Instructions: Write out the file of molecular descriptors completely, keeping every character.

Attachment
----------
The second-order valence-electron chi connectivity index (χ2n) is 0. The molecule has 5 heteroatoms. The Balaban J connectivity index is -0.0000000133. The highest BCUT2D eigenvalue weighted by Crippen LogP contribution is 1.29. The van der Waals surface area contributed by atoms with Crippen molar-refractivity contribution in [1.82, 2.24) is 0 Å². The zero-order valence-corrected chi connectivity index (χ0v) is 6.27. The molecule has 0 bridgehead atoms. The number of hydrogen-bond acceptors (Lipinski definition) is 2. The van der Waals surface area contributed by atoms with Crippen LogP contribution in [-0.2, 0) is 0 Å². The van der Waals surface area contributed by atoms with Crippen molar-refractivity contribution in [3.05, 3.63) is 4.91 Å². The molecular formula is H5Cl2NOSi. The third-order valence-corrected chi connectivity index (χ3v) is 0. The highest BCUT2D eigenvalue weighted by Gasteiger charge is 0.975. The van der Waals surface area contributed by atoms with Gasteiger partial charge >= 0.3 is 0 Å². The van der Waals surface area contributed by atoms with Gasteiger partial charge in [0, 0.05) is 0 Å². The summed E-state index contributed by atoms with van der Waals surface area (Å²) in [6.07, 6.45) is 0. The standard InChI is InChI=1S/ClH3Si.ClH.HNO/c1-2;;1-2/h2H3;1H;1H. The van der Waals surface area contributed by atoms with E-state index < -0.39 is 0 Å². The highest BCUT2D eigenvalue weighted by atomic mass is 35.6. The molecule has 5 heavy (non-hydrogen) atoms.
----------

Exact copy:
The second-order valence-electron chi connectivity index (χ2n) is 0. The molecule has 5 heteroatoms. The Balaban J connectivity index is -0.0000000133. The highest BCUT2D eigenvalue weighted by Crippen LogP contribution is 1.29. The van der Waals surface area contributed by atoms with Crippen molar-refractivity contribution in [1.82, 2.24) is 0 Å². The zero-order valence-corrected chi connectivity index (χ0v) is 6.27. The molecule has 0 bridgehead atoms. The number of hydrogen-bond acceptors (Lipinski definition) is 2. The van der Waals surface area contributed by atoms with Crippen LogP contribution in [-0.2, 0) is 0 Å². The van der Waals surface area contributed by atoms with Crippen molar-refractivity contribution in [3.05, 3.63) is 4.91 Å². The molecular formula is H5Cl2NOSi. The third-order valence-corrected chi connectivity index (χ3v) is 0. The highest BCUT2D eigenvalue weighted by Gasteiger charge is 0.975. The van der Waals surface area contributed by atoms with Gasteiger partial charge >= 0.3 is 0 Å². The van der Waals surface area contributed by atoms with Gasteiger partial charge in [0, 0.05) is 0 Å². The summed E-state index contributed by atoms with van der Waals surface area (Å²) in [6.07, 6.45) is 0. The standard InChI is InChI=1S/ClH3Si.ClH.HNO/c1-2;;1-2/h2H3;1H;1H. The van der Waals surface area contributed by atoms with E-state index < -0.39 is 0 Å². The highest BCUT2D eigenvalue weighted by atomic mass is 35.6. The molecule has 5 heavy (non-hydrogen) atoms.